It was a pleasure to meet people who bother with this site on a regular basis; I thank you for your patronage and patience.

Good weekend. Sunday was warm. Saturday less so. Freed from dad duties I did the sort of errands I can’t do easily with Gnat in tow. One such duty, Bog help me, was finding the right imitation flowers for two vases I bought the other day at Target. For three years we’ve had nothing in a spot that cried, nay, shrieked out for vases. At Target I saw the Right Vase; $9.99 each. End of story. But they needed contents, so I went to a store I’d otherwise avoid. One of those “Crafts” stores that sells fabric and fake flowers and knick-knacks and general krep brought to America over the heaving seas from China by endless convoys of Liberian-registered ships staffed by dour Swedes. I found the right items and fled. They look good. Pictures tomorrow, perhaps.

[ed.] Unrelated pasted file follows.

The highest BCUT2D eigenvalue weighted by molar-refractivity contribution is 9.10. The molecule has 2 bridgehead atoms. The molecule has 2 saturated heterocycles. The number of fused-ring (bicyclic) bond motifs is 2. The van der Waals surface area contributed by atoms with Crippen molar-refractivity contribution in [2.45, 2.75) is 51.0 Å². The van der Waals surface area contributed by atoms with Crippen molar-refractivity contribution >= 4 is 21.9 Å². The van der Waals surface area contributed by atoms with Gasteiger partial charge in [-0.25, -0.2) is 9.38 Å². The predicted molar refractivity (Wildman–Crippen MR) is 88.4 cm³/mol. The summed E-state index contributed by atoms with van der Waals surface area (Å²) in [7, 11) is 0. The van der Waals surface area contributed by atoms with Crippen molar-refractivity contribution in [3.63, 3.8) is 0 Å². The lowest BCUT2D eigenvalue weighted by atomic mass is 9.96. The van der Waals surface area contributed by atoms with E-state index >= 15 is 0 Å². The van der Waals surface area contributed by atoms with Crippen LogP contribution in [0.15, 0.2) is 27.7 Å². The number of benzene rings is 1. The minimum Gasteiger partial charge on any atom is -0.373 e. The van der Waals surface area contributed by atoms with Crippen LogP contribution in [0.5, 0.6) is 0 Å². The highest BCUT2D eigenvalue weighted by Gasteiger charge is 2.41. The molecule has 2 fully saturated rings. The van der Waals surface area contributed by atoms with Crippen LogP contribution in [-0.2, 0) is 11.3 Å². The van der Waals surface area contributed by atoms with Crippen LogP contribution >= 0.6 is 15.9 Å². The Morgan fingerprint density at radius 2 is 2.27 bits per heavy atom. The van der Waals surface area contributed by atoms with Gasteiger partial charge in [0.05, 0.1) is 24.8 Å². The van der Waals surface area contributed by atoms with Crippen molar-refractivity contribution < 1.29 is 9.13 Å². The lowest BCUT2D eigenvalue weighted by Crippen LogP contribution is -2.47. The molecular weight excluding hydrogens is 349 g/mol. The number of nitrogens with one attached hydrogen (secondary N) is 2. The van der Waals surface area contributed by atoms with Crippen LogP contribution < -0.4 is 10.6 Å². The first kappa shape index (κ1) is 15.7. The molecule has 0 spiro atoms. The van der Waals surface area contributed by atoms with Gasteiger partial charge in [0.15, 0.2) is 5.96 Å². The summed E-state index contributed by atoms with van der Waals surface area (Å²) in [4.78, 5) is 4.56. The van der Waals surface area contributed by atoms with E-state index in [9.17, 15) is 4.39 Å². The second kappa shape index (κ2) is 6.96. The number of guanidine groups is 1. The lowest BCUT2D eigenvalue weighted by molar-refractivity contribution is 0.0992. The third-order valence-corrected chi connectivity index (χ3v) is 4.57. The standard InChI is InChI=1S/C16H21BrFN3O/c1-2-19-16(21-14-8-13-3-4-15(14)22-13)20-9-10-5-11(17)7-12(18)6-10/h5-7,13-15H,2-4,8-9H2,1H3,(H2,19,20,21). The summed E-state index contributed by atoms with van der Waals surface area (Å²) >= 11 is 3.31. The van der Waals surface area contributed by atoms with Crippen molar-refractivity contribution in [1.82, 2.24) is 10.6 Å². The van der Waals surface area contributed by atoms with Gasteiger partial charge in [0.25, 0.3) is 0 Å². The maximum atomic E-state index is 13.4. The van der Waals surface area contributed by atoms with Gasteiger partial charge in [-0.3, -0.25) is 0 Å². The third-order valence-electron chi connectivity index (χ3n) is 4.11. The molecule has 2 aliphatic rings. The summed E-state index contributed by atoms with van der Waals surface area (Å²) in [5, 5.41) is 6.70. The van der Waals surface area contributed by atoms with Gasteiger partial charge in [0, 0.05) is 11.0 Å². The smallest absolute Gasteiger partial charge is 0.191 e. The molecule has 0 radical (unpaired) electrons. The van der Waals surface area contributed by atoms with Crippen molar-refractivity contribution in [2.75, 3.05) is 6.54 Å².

Friday and Saturday night we had fine solid family time, as wonderful to experience as it would be boring to relate. A perfect weekend is one in which I do very little, and have a few meaningless hours in front of the screen playing with photoshop, working on future sites, pushing pixels while I listen to music, knowing I don’t have to get up early. Saturday afternoon I had two hours to edit family video: heaven. Finding the right music is always a challenge – I used, of all things, a Jackie Gleason schmaltzy cover of “Smile,” which is already pre-schmaltzified for your convenience. For the latter scenes I ripped the soundtrack from “Modern Times,” and just dumped it over the footage I took at the Rose Garden with Gnat at summer’s end. We go there at the end of the season every year. She poses against a sundial whose plinth is inscribed with the phrase “Count Only the Sunny Days.” When I ran the footage to see how it worked, I was gratified to hear what I said on tape just as the theme kicked in: “Smile, hon.” And she did. Up with the theme. Iris out. Roll credits.